Towards the end of the program, she spontaneously encountered an audition. Talent scouts and casting people were there to grant scholarship recipients. A room of people lined up to sign up to audition. Elena asked someone nearby what the audition was for, and they explained that it was for acting colleges. Elena was able to get a last-minute audition. “I didn’t have a monologue prepared. I performed a monologue I performed on camera in another set. The monologue was called “Things My Father Left Me- The Coffee Cup Monologue.”

The Coffee Cup Monologue

Elena entered the room. She stood in front of the talent scout who was seated at a desk. He announced “whenever you’re ready.” She started the monologue. “My dad left when I was seventeen.” She pauses. “I don’t know why I walked to the diner on my own and ordered our usual coffee. One black, and one with two creams and two sugars. And waited. He never came.” Elena stopped and let tears stream down her face. She continued: “I ordered two cups. Just in case.”

The room was completely silent. The judge stared at Elena in shock. There was a pause. He didn’t say anything, and she didn’t say anything. Then the audition ended.

At the end of the program, nine-hundred performers gathered for an awards banquet. Elena sat awaiting the results of her last-minute scholarship audition. They announced a list of sixteen winners. Elena heard her name called. Shocked, she arose and walked to the stage and accepted the award. She received a major scholarship to the New York Conservatory for Dramatic Arts in Manhattan.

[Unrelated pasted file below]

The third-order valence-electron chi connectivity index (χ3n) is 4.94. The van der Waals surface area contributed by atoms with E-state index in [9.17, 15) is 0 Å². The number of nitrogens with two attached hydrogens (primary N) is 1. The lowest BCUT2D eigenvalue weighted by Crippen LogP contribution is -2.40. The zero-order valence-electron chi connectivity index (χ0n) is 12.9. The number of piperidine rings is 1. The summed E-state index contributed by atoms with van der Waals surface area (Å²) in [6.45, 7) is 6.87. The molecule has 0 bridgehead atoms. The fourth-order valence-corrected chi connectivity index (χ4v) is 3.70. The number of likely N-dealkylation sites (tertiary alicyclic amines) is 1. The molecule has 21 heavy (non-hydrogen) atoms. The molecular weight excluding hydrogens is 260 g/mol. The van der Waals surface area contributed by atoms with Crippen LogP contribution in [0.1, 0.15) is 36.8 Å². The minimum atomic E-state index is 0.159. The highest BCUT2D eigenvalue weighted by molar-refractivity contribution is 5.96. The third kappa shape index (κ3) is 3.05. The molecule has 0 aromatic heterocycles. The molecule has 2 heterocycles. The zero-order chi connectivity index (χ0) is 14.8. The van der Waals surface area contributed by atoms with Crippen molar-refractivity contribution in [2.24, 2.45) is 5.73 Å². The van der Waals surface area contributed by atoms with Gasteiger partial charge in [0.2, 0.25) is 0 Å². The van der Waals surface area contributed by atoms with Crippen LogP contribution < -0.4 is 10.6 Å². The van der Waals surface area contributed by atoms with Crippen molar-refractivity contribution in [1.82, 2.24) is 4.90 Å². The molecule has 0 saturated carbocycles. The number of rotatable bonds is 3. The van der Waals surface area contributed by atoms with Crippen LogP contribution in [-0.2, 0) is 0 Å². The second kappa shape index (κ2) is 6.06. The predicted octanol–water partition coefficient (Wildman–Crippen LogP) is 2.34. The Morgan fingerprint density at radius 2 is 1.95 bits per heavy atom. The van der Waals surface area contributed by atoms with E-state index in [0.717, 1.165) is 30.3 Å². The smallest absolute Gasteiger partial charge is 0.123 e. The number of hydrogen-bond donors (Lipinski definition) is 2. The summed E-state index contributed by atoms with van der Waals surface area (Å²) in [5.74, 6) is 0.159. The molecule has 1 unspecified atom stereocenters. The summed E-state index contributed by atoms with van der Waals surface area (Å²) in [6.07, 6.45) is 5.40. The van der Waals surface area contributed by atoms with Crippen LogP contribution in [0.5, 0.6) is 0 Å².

Elena’s Life Takes a Turn

Through a series of difficult decisions, although immensely grateful for the opportunity, she ultimately turned down the scholarship, chose to attend Wheaton College, and shifted her focus to journalism. Her mother reflected on this decision “in the beginning, of course, there was some disappointment, but then there’s always God’s timing and the best is yet to come.”

Growing up, when Elena saw people who were hurting, she felt a strong conviction to take action in supporting others. She was disturbed by injustice. Elena explains, “if I saw someone manipulated or in an unjust power dynamic, or people growing up in parts of the world where they have nothing.” She explains that this curiosity and this desire for justice brought acting and journalism into her life. She desired to be a voice for them. Elena believes that through story-telling we can practice empathy. We can let hurting people know that they are seen and heard. Elena shares that in providing the voice to the voiceless, we can reflect the character of God. 

She continues, “Expression is in everything we do, not just acting. It’s in speaking and listening. Walking and smiling at someone. I think that all of it connects. Singing, acting, journalism connects. In acting you are showing another person, you are taking the person’s character. You are giving them a voice. “I see you and I get you.” You are showing that what they are going through is a reality and it is hard, but that there is light at the end of this road. In journalism, you are giving a direct voice. You are the one putting it all together and giving that story to the rest of the world. By being the voice you are expressing their voice by making their story be heard. It all connects. “